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Teen drinking leads to calls for anti-party law


Published: January 11, 2013

AN OUT-OF-CONTROL party that landed one teen in the hospital for alcohol poisoning and raised concerns another might have been sexually assaulted while passed out has led to calls for a city law making it a crime to host a party where underage drinking occurs. The city council could consider a draft ordinance within the next month or two, Mayor Jason Burnett said at Tuesday night’s council meeting.

Heath Rocha, a Carmel Unified School District director who oversees the district’s drug and alcohol prevention efforts, told the council Jan. 8 that Carmel High School students “use and abuse drugs and alcohol at an alarming rate,” exceeding that of their counterparts in Pacific Grove, Monterey County and statewide.

To help combat that abuse by getting parents and the community more involved in preventing their children from drinking and doing drugs, Rocha said, a group of CHS parents formed Carmel CARES, which stands for Committed to Achieving Results and Ensuring Success. A crucial aspect is persuading adults not to allow underage drinking in their homes.

“A couple of months ago, there was a party that took place in the Carmel-by-the-Sea city limits, with about 30 Carmel High School students,” Rocha said during the public comment period at the meeting. Carmel P.D. was called, and a few teenagers were cited.

“And unfortunately, one student was taken to the hospital for alcohol poisoning,” he said. “Another student went to the hospital because she may have been sexually assaulted while she was unconscious at the party.”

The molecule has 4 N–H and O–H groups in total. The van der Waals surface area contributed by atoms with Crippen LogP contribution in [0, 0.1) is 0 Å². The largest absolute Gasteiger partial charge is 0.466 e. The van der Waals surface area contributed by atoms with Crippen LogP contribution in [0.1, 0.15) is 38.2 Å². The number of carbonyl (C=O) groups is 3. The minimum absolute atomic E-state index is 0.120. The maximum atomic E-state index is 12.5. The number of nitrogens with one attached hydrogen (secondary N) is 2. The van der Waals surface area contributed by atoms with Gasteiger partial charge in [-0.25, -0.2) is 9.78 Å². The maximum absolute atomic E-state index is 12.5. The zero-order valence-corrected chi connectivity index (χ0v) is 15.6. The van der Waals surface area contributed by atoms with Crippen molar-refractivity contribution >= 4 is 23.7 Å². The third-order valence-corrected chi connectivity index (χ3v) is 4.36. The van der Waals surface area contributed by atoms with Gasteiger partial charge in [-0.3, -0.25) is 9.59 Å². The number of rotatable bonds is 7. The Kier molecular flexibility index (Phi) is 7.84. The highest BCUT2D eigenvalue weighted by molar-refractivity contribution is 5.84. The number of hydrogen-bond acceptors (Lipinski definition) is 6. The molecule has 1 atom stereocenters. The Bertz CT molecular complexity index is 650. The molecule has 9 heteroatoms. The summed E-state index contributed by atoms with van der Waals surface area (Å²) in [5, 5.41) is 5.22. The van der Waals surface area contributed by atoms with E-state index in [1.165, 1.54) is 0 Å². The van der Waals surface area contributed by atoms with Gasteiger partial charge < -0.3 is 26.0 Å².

(Carmel P.D. detective Rachelle Lightfoot told The Pine Cone that police cited three teenagers for curfew violation, and an intoxicated adult received a strong warning. She also reported there is no significant evidence the girl was sexually assaulted at the Oct. 28, 2012, party — which took place in a San Antonio Avenue home belonging to the grandparents of a CHS student and grew out of control as word spread via social networking — but DNA results have yet to come back from the state Department of Justice lab to help confirm it one way or another.)

The incident prompted Rocha to email Burnett, Carmel P.D. Sgt. Paul Tomasi (who has since been promoted to commander, as of Jan. 1), and Chief Mike Calhoun, asking them to draft and implement a social-host ordinance.

The new law “would hold individuals — social hosts — criminally accountable for allowing, knowingly or unknowingly, an event to take place where alcohol is consumed by minors,” Rocha said. “It also addresses the commonly held belief that underage binge drinking is inevitable or simply a right of passage,” and is therefore acceptable, even though it’s illegal.

Parents are also known to allow their teenagers and friends to drink alcohol in their homes with the belief that it’s better to know where they are and that they are not driving.

Rocha provided a copy of a similar law in Marin County that carries fines of $750 for the first offense, $1,500 for the second and $2,500 for the third, and also holds hosts liable for public-safety services used during second and subsequent offenses.

“I urge you to adopt an ordinance with the stiffest of penalties and serve as a model for other municipalities,” he told the council.

Pacific Grove has a social-host ordinance in its municipal code and used the law to cite then-19-year-old Christopher Veloz, who held the party where teen Aaron Corn was drinking before he drove and crashed his SUV into a tree near Skyline Forest, partially paralyzing friend Chelsie Hill, who was a passenger in the car, in February 2010.

After the meeting, Calhoun said Tomasi, who also runs the department’s juvenile diversion program to help young offenders correct their ways before they end up in the criminal justice system, is working with city attorney Don Freeman to draft the ordinance. According to Calhoun, the county, as well as the cities of Monterey and Marina, have similar laws on the books.